Resoto now supports arbitrary complex models with nested properties. We also made sure autocomplete in Resoto Shell works with complex models. You can (literally) navigate through nested properties as you type.

Multi-Cloud Graph Edges

Another fundamental capability we launched with Kubernetes support is support for graph edges between different clouds.

Data collection and definition of resource dependencies within Resoto happens with cloud-specific collectors. Since collectors are cloud-specific, so far Resoto has only supported dependencies within a cloud, not between clouds.

Kubernetes resources are abstracted away from the underlying cloud provider. The Kubernetes collector knows nothing about AWS or EC2 instances, while the AWS collector only knows AWS services like EC2 and EKS. With multi-cloud edge support, Resoto can now track relationships between the two, creating the complete call graph for a view of the entire stack from ingress, via pod, deployment, k8s node, or compute instance down to the hardware.

This new feature provides insights across multi-cloud infrastructure. Since we see a lot of multi-cloud deployments in the enterprise, we will continue to extend our collectors to provide additional insights into relationships across clouds.

Read more about nested properties and multi-cloud graph edges in the release notes.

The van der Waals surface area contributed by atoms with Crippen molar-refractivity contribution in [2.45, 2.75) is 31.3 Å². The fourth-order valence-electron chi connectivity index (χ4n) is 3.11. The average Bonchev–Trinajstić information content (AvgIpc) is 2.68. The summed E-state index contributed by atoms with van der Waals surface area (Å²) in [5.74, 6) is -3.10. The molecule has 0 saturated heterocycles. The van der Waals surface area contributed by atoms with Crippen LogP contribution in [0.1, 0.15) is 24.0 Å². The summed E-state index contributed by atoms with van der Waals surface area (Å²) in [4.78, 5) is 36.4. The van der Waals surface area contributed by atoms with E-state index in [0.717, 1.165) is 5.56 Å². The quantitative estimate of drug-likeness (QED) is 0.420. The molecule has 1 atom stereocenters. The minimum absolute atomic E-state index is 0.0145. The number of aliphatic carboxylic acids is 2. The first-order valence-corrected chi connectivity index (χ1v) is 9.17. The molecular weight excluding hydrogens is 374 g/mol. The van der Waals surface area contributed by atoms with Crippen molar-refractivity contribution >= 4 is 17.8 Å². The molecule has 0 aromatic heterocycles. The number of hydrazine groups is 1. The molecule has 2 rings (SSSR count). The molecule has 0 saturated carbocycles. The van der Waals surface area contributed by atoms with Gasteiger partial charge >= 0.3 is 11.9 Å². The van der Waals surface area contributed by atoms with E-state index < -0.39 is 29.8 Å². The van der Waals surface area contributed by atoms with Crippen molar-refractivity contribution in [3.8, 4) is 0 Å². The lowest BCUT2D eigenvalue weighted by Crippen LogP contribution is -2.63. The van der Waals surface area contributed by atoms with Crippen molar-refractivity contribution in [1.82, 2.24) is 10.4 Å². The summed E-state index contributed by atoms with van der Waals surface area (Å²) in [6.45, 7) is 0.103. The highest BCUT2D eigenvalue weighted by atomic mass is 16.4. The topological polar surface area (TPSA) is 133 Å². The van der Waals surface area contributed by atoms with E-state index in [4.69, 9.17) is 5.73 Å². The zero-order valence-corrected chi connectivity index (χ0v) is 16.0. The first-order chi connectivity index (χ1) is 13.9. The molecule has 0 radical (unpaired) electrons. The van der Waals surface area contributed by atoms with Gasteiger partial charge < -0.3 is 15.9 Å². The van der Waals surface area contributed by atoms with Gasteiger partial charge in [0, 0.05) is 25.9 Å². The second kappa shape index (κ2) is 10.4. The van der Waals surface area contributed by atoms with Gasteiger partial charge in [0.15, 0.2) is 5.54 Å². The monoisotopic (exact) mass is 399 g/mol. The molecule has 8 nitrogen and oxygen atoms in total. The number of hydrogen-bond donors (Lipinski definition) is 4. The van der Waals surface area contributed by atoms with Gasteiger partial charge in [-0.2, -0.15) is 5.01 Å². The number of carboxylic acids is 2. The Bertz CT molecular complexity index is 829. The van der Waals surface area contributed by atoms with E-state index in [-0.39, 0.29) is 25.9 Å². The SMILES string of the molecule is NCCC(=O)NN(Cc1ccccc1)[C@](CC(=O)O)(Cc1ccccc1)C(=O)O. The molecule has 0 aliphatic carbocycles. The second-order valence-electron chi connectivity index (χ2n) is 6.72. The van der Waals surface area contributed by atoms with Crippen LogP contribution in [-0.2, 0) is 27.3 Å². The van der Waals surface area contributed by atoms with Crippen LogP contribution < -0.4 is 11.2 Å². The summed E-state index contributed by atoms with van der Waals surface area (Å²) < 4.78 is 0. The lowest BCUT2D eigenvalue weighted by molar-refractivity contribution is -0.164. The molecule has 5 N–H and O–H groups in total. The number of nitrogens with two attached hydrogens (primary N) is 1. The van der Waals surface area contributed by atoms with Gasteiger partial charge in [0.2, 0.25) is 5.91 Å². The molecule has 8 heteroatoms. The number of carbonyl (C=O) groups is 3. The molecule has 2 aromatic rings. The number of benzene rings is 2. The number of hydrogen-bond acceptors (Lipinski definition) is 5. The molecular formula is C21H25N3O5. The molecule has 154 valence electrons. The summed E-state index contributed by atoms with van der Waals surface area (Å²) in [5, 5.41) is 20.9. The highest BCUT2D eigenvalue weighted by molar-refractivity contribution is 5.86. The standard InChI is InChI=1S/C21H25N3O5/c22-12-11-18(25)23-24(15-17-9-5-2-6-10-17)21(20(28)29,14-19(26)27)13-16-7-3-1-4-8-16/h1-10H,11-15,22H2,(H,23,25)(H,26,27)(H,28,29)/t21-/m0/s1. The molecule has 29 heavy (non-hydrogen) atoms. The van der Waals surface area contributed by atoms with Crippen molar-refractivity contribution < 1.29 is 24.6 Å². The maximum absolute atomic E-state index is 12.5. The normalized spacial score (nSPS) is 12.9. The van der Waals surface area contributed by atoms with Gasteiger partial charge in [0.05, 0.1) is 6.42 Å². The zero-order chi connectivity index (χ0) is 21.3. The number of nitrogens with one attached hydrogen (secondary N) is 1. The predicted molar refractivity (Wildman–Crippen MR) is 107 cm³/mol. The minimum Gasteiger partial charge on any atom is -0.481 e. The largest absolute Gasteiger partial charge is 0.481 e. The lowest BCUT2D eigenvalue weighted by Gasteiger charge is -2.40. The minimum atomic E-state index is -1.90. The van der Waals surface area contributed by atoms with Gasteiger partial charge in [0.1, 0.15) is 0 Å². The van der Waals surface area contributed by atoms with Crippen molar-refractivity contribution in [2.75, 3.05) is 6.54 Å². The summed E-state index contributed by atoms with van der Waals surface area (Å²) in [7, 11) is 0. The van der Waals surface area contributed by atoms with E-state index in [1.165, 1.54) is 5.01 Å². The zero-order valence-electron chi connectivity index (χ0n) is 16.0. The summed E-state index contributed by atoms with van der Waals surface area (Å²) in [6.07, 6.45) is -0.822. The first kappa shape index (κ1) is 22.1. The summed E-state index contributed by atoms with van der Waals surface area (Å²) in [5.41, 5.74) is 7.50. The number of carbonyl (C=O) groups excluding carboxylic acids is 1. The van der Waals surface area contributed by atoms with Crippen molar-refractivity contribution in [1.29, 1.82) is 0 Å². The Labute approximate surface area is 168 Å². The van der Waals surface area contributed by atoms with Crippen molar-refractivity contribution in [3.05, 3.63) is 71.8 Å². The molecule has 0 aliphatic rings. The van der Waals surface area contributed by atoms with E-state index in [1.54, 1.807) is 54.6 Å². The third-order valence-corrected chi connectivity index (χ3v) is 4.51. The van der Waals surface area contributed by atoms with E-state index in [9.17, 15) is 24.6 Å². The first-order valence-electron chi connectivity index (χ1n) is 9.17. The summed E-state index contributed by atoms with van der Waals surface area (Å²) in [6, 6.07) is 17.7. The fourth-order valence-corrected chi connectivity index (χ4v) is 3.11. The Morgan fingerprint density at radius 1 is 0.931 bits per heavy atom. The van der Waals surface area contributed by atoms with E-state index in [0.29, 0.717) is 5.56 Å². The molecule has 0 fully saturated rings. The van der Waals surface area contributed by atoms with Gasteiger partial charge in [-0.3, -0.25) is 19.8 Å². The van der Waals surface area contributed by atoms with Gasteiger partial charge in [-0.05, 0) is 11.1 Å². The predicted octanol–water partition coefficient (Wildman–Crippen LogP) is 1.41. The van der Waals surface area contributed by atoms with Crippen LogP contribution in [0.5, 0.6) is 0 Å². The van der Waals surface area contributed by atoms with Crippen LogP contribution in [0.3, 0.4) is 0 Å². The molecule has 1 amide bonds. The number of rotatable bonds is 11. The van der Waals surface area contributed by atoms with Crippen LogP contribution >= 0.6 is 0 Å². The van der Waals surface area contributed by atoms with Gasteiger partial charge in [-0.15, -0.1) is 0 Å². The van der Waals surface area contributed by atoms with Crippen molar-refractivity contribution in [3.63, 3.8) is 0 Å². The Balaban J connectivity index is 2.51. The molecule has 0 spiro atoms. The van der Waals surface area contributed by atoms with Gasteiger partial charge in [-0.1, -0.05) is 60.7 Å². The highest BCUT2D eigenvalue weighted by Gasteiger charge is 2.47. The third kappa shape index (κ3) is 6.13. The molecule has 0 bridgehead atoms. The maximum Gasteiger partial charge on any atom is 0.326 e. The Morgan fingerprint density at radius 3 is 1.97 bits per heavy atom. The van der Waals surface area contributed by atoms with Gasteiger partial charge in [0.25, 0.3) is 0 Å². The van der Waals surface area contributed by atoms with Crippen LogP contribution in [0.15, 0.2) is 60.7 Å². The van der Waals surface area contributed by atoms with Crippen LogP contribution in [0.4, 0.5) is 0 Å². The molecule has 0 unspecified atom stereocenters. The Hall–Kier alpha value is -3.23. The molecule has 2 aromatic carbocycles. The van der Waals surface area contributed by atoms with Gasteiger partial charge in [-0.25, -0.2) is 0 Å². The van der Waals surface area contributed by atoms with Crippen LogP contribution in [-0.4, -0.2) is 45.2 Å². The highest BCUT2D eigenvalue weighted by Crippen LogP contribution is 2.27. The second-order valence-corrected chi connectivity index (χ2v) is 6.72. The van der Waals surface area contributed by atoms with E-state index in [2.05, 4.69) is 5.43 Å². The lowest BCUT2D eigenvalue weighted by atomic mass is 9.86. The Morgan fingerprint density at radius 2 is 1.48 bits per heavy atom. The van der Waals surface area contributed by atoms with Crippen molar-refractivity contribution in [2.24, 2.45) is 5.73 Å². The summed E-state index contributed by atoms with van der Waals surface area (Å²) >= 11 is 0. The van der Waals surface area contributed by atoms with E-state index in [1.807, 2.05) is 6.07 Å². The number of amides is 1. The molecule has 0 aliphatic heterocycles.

· 9 min read
Matthias Veit

Kubernetes is the de-facto standard for orchestrating containerized applications. It is the go-to solution no matter where your infrastructure is running. Resoto can already collect resources in Amazon Web Services, Google Cloud, and DigitalOcean, all of which support Kubernetes.

I'm happy to announce that Resoto now supports collecting Kubernetes resources!

· 13 min read
Lukas Lösche

Understanding what's running in your cloud infrastructure is important for a number of reasons—for example, security, compliance, and cost.

But sometimes, the cloud feels more like a black box that you're feeding with cash, and in turn it performs the work that makes your business run.

Sheep looking inside a black box

Even those spinning up cloud resources might only be aware of their small slice of the pie. With hundreds of thousands of interconnected resources, it is really hard to know what's going on!

Cloud inventory has become a new type of technical debt, where organizations lose track of their infrastructure and how it relates to the business. Resoto helps to break open the aforementioned black box and eliminate inventory debt.

· 2 min read
Nikita Melkozerov

We recently released Resoto Notebook, a library that allows for the visualization and exploration of the Resoto graph interactively using Jupyter Notebook.

Resoto Notebook is similar to Resoto Shell in the sense that you execute queries, but the results are returned in a pandas DataFrame structure. This gives you more flexibility in filtering, aggregation, visualization, etc.